Authors: Lucía Caballero*, Dartmouth College
Topics: Migration, Political Geography, South America
Keywords: borders, border politics, political geography, latin america, nation-state
Session Type: Paper
Start / End Time: 5:00 PM / 6:40 PM
Room: Virginia A, Marriott, Lobby Level
Presentation File: No File Uploaded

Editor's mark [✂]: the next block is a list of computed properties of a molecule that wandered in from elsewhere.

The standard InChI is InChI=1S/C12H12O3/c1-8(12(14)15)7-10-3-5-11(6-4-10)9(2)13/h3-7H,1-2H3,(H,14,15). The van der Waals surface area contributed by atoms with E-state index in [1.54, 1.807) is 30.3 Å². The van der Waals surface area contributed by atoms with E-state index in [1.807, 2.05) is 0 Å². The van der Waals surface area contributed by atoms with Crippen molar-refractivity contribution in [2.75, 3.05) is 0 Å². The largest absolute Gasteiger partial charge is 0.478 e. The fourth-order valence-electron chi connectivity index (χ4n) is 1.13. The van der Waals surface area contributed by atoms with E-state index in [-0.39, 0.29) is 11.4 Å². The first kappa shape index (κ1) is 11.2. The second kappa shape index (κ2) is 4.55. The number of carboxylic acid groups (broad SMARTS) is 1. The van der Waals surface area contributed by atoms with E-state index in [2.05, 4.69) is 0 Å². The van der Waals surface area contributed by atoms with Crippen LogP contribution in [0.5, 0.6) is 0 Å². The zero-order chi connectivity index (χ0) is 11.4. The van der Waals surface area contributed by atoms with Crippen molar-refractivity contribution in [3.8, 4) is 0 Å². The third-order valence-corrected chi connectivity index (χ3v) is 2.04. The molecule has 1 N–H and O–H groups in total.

For much of the Westphalian system’s life, the question of borders hinged primarily upon questions of state sovereignty, a concept whose conceptual foundations have been challenged since Foucault (biopolitics), Mbembe (necropolitics) and others in their orbit. Because much of the focus on sovereign territoriality emerged in writings on modern warfare – from Clausewitz, to Schmitt, to Butler – scholars overemphasize questions of life and death when theorizing borders. I question the ways in which borders determine the physicality of bodies by conducting a critical border study of the Colombia-Venezuela border. Following the ongoing Venezuelan refugee crisis, now the largest migratory event in Latin American history, I analyze how Venezuelan refugee bodies exist as “emergencies” by conducting empirical fieldwork in the border town of Cúcuta and applying that data to larger theoretical frameworks of biopolitics. I search for what it is about the border that, upon crossing it, transforms the physicality of Venezuelan bodies into something other. By drawing from Agamben’s states of exception, I find that both the physical manifestation and the abstraction of the border has lasting effects on the biopolitical construction of refugee bodies by deeming them eternally exceptional.